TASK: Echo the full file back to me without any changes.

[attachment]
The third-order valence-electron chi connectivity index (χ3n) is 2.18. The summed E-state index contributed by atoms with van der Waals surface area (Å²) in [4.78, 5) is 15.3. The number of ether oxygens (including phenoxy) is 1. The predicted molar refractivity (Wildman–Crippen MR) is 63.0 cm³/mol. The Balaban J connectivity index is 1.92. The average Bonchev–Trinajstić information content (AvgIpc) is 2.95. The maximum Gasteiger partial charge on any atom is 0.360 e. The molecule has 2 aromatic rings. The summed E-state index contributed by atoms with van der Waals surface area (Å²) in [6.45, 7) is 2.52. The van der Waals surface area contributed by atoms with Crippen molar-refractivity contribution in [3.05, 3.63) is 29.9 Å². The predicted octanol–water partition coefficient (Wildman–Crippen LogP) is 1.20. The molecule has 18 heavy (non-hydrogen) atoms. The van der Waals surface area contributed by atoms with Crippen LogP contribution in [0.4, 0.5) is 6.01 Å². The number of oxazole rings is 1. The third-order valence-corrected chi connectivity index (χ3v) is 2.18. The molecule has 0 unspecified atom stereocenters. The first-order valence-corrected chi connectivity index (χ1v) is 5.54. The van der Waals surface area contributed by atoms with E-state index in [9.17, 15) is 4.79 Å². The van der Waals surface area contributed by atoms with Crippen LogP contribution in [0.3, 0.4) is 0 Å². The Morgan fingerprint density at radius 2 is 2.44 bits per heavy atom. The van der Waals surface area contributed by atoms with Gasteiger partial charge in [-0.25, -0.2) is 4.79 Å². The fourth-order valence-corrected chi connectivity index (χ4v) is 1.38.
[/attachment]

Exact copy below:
The third-order valence-electron chi connectivity index (χ3n) is 2.18. The summed E-state index contributed by atoms with van der Waals surface area (Å²) in [4.78, 5) is 15.3. The number of ether oxygens (including phenoxy) is 1. The predicted molar refractivity (Wildman–Crippen MR) is 63.0 cm³/mol. The Balaban J connectivity index is 1.92. The average Bonchev–Trinajstić information content (AvgIpc) is 2.95. The maximum Gasteiger partial charge on any atom is 0.360 e. The molecule has 2 aromatic rings. The summed E-state index contributed by atoms with van der Waals surface area (Å²) in [6.45, 7) is 2.52. The van der Waals surface area contributed by atoms with Crippen molar-refractivity contribution in [3.05, 3.63) is 29.9 Å². The predicted octanol–water partition coefficient (Wildman–Crippen LogP) is 1.20. The molecule has 18 heavy (non-hydrogen) atoms. The van der Waals surface area contributed by atoms with Crippen LogP contribution in [0.4, 0.5) is 6.01 Å². The number of oxazole rings is 1. The third-order valence-corrected chi connectivity index (χ3v) is 2.18. The molecule has 0 unspecified atom stereocenters. The first-order valence-corrected chi connectivity index (χ1v) is 5.54. The van der Waals surface area contributed by atoms with E-state index in [9.17, 15) is 4.79 Å². The van der Waals surface area contributed by atoms with Crippen LogP contribution in [0.3, 0.4) is 0 Å². The Morgan fingerprint density at radius 2 is 2.44 bits per heavy atom. The van der Waals surface area contributed by atoms with Gasteiger partial charge in [-0.25, -0.2) is 4.79 Å². The fourth-order valence-corrected chi connectivity index (χ4v) is 1.38.